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Valves

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A valve is a mechanical device that regulates, directs, or controls the flow of a fluid (i.e., liquids, gases, fluidized solids, or slurries) by opening, closing, or partially obstructing one or more ports or passageways. Valves are critical to process safety and require the same attention to detail as any other fixed equipment or piping system components. 

Valve Types

Each valve type is different and serves a specific need within a facility. It is important to know the difference between valve types and their individual anatomies in order to understand proper application and potential problems associated with each type.

Common valve types are gate, globe, plug, ball, diaphragm, butterfly, check, and slide valves. They are made in standard pipe sizes, materials, thickness, and pressure ratings. Valve bodies are typically cast, forged, machined, or welded. The seating surfaces can either be integral or made as inserts. Inserts allow for the seat material to differ from the body material. For instance, a carbon steel body flange may have stainless steel seat inserts to minimize wear and tear over time. Valves are either flanged, threaded, socket welded or butt-welded, depending on the process conditions and piping specifications.

Gate valves, often referred to as “block valves,” consist of a body that contains a gate that interrupts flow. Typically, gate valves are either completely open or closed. They are not intended to be used to regulate flow by “throttling,” as that will typically wear and erode the gate and seats.

Globe valves are linear motion valves consisting of a valve body with a circular disc that contacts the seat and moves up and down, parallel to the disc axis. Globe valves distribute flow more evenly across the entire seat to reduce wear; therefore, they are commonly used to regulate fluid flow. The seat can be flat or tapered, with the taper getting steeper for fine-throttling service.

Plug valves consist of a tapered or cylindrical plug fitted snugly into a correspondingly shaped seat in the valve body. There is an opening in the plug that lines up with the opening of the valve body when in the open position. Plug valves can be used for isolation, similar to the gate valve, or flow control, similar to the globe valve.

Ball valves are another type of quarter turn valve similar to a plug valve, except that the flow restriction in a ball valve is spherical instead of tapered or cylindrical. Similar to the plug and globe valves, ball valves are used as block valves or for flow control. Ball valves are great for quick on/off applications, or in processes requiring a bubble-tight seal. Typically, ball valves have a coating around the surface of the ball that serves as a sealing medium.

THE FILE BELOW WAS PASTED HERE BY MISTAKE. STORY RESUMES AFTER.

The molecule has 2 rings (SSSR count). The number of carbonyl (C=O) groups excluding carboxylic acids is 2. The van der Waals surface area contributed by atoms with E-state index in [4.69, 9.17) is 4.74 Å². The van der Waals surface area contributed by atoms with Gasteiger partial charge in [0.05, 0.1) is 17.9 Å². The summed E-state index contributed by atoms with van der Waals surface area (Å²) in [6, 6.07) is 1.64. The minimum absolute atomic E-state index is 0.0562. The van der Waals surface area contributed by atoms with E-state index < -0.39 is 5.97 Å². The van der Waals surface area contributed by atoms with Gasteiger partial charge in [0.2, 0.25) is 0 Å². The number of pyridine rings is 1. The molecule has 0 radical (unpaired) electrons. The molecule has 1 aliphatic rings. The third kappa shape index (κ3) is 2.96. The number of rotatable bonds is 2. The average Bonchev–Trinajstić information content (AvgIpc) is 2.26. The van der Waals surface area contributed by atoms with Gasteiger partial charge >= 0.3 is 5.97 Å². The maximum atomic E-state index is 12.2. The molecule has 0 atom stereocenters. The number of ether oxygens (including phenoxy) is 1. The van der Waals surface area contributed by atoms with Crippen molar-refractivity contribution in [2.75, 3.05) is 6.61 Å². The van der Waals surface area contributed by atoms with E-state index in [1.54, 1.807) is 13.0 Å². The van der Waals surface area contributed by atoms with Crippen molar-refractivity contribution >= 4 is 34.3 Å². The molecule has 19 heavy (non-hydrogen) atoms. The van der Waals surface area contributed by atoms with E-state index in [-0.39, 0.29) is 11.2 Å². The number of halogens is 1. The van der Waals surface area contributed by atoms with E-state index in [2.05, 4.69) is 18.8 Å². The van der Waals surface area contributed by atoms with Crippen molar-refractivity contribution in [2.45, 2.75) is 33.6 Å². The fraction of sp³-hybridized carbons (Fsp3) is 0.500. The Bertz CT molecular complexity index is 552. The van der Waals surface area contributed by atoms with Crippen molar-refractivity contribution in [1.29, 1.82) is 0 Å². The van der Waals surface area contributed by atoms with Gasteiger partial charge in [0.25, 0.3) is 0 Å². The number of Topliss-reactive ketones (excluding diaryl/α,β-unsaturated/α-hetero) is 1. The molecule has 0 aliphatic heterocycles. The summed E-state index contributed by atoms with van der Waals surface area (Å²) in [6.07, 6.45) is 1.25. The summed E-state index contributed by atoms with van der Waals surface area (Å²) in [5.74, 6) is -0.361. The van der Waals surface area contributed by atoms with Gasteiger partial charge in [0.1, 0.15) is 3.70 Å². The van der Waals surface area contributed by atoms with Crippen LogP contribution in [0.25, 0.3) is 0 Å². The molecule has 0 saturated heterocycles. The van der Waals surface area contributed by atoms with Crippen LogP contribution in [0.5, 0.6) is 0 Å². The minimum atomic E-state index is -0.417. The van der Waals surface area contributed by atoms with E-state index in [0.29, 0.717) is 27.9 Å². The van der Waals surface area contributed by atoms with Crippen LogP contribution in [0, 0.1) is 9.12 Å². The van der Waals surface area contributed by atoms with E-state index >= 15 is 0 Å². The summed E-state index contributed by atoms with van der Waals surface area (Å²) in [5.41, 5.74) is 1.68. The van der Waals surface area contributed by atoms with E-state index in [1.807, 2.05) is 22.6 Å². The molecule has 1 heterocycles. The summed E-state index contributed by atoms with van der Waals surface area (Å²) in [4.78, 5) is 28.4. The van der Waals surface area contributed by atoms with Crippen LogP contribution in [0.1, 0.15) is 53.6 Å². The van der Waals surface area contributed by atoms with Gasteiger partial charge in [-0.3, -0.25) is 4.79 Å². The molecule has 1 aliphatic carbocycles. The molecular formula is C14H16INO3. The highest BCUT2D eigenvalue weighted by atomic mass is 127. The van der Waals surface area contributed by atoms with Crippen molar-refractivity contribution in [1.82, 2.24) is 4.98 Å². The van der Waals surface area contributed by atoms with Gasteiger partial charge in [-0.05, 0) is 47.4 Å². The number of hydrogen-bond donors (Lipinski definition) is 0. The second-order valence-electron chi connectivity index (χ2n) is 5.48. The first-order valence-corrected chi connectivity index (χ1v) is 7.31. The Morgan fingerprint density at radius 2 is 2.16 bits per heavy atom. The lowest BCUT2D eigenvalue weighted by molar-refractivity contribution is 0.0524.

Diaphragm valves are packless valves that contain a flexible diaphragm on the inside. When the valve is closed, the stem pushes down on the diaphragm. The diaphragm presses against the seat or dam to form a seal and block the flow of fluid. When the valve is opened, the diaphragm raises from the seat or dam to resume flow.

Butterfly valves consist of a disc mounted on a stem within the valve body. Similar to a ball valve, butterfly valves are a quarter turn valve designed for quick shut off. However, butterfly valves are generally favored over ball valves because of the reduced cost. Butterfly valves are most often used in low-pressure service for coarse flow control. The seating material is chosen based on how tight of a seal is required.

Slide valves are equipped with a flat plate that slides within guides on each side to the seat, similar to a guillotine. They are not designed for tight shut off; rather, they are designed for erosive and high-temperature service and can be used for both “throttling” or blocking.

Check valves are used to mechanically prevent backflow without human intervention. They are designed to close automatically when backflow occurs. There are many types of check valves, including swing, piston, and spring-loaded wafer check valves. Check valves of all types are used widely throughout the industry. They’re most commonly found on the discharge of pumps to prevent reverse flow and damage to the pump internals. The spring-loaded wafer type check valves are commonly found attached to tank floating roof drain piping within the roof sump.

So called critical check valves (CCVs) are check valves in piping systems that have been identified as vital to process safety. CCVs need to operate reliably in order to avoid the potential for hazardous events or substantial consequences should reverse flow occur.

Relevant Codes and Standards

  • ASME B16.34, Valves–Flanged, Threaded, and Welding End covers aspects of new valve construction including pressure-temperature ratings, dimensions, tolerances, materials, NDE requirements, and testing.
  • API 570, Piping Inspection Code is one of the primary standards referenced in mechanical integrity programs for inspection, rating, repair, and alteration of in-service piping systems. The code gives general guidance for valve inspections, both internally and externally.
  • API RP 574, Inspection Practices for Piping System Components supplements API 570, going further in-depth with the inspection of piping systems, including valves.
  • API Std. 598, Valve Inspection and Testing is primarily used by valve manufacturers and valve repair shops when inspecting and testing a final product, whether new or repaired.

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Articles about Valves
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